Adame Ransomware Encrypted File
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What is an ADAME file?
Adame is a type of malware utilized by cybercriminals that takes a user's files hostage and forces him to pay the perpetrator to unlock the files. It is most often introduced to a victim's computer through spam emails with malicious file attachments that contain macros and are downloaded and run by unsuspecting users. The virus may also be introduced when a user clicks on malicious online advertisements or downloads malicious files from torrent websites.
When the ransomware runs on a user's computer, it encrypts files on the computer and adds the .adame extension onto the names of the files. The targeted files are typically documents, images, videos, and backup files, such as .PDF, .PNG, .MP4, and .DB files. For example, a picture.png file becomes picture.png.adame.
The virus then generates an info.hta and info.txt file on the desktop of the user's computer. The info.hta file contains an HTML program that displays a pop-up window explaining the hostile takeover of the user's files. The info.txt file is the plain text version of the HTML program. The information in the two files includes an explanation about what occurred on the computer, the encryption used on the files, and how the user can recover his files by paying a ransom payment.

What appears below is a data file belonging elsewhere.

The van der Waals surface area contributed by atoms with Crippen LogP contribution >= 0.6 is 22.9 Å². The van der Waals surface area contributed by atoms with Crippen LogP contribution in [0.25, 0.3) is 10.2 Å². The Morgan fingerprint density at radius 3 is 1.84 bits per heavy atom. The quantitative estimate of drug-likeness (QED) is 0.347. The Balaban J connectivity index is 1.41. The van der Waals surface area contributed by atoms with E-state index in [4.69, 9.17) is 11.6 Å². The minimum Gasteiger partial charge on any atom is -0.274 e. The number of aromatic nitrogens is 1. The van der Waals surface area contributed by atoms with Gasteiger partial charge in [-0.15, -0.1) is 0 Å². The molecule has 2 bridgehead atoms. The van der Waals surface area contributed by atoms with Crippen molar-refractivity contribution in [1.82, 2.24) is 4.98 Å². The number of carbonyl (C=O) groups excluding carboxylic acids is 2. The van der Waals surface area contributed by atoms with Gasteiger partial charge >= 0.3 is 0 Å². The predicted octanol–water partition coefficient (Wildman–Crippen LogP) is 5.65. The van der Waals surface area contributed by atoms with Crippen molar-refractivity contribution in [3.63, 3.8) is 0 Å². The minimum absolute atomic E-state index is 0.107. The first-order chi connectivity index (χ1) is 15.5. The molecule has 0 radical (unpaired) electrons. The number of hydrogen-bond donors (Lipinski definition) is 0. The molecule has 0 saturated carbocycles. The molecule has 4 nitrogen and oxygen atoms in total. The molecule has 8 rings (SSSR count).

Common ADAME Filenames
example.docx.id[1K748H90-3283].[[email protected]].Adame - Example of an ADAME file with the ID assigned to the victim and email address of the virus developer appended onto the file extension.
How to open an ADAME file
Currently, there are several options for removing the Adame virus, which includes Malwarebytes Premium software. However, there is no program available to effectively restore infected files. If the user has a recent backup of his files, he can perform a system restore to remove the virus but any changes made to files after the backup was made will be lost.
FileInfo.com recommends you never pay a ransom to decrypt files encrypted by ransomware. Paying a ransom encourages ransomware distributors to continue their efforts, and there is no guarantee that paying a ransom will give you access to your files. Instead, you should restore your data from a recent backup created before the ransomware infected your computer.